campus-slider-605x319United States: More than 100 members of the US Congress have signed a letter asking the US government to pressure the Brunei Sultan into repealing its newly enforced harsh anti-gay laws.

The signed letter was addressed to US Secretary of State John Kerry and U.S. Trade Representative Michael Froman to force Brunei to take action or be expelled from ongoing trade negotiations, according to

Sultan Hassanal Bolkiah, the absolute ruler of the tiny Southeast Asian kingdom had May 1 decreed into law the strict Islamic Sharia penal code that will include calls for flogging, dismemberment and lead to death by stoning for crimes of a sexual nature, including those of same-sex relations.

“We write… to urge you to insist that Brunei address these human rights violations as a condition of the United States participating with them in any further Trans-Pacific Partnership trade negotiations,” read the letter drafted by Congressman Mark Pocan, a Democrat from Madison, Wisc.

According to a spokesman, Pocan plans to continue collecting signatures from his fellow lawmakers. The letter marks the first public action by US lawmakers to pressure the small country in Southeast Asia into abandoning its draconian laws.

“As Members of Congress, we believe that protecting fundamental human rights is a cornerstone of American values and must always be a priority in our relations, both diplomatic and economic, with foreign countries,” the letter said.

It particularly mentions that Brunei’s penal code” threatens the human rights of minority groups including women, religious minorities and lesbian, gay, bisexual and transgender (LGBT) individuals” and urges US officials to “to insist that Brunei address these human rights violations.”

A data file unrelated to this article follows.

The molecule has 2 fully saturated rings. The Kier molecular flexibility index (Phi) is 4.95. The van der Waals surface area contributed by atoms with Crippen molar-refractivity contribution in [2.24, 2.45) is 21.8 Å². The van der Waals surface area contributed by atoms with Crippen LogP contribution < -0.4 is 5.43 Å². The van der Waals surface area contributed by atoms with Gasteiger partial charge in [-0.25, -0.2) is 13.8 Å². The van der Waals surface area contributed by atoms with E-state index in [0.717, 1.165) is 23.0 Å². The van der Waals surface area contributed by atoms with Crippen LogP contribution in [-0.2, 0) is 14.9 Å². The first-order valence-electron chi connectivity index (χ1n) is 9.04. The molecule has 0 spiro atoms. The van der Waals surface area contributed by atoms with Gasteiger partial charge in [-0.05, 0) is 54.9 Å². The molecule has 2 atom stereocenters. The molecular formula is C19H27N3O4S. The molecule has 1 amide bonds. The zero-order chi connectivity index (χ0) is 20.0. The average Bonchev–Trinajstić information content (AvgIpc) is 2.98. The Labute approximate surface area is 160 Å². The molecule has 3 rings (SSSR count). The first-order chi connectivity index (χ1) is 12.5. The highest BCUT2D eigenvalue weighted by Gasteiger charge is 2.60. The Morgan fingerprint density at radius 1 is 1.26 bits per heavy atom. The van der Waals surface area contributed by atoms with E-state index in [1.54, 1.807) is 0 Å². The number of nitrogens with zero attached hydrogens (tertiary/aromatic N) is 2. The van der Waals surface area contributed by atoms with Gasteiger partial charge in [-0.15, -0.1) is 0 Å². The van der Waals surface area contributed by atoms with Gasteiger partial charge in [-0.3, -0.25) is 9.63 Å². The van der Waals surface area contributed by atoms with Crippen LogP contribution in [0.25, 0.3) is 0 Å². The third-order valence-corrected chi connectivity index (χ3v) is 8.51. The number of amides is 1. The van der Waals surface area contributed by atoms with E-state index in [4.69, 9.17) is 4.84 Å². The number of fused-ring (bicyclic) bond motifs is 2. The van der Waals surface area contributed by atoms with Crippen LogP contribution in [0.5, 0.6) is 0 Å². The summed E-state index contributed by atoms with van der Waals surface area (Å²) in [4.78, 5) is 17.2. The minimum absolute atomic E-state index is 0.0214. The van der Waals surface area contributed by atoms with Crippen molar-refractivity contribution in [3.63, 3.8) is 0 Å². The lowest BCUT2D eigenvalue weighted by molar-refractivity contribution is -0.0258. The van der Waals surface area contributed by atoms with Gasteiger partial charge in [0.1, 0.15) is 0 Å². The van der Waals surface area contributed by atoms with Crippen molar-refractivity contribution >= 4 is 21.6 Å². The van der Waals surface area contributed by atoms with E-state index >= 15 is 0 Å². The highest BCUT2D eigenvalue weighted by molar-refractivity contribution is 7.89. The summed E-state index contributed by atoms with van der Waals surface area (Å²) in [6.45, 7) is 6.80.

This is because the ” United States is committed to protecting the rights of religious minorities, LGBT individuals and women across the globe,” it said.

Brunei’s adoption of the revised penal code legalizes violence against its citizens, constituting torture or other cruel, inhumane or degrading treatment, it pointed out.

The United States must make it clear that we will not tolerate such abuses and the United States trade agreements should insist that participating countries adhere to internationally recognized civil, political and human rights standards, it said.

“Targeting LGBT individuals or religious minorities and opening the door for discrimination and violence against women is a threat we cannot overlook  (as) the United States would lose its leverage to provide economic pressure on countries to reverse unacceptable policies,” it added.

“As the world’s largest economy, the United States holds a significant place in world affairs and must use this position to address human rights atrocities in countries like Brunei,” the letter said. “According with all applicable rules and regulations, we urge you to insist that Brunei address these human rights violations as a condition before the United States enter into any trade negotiations,” the lawmakers said.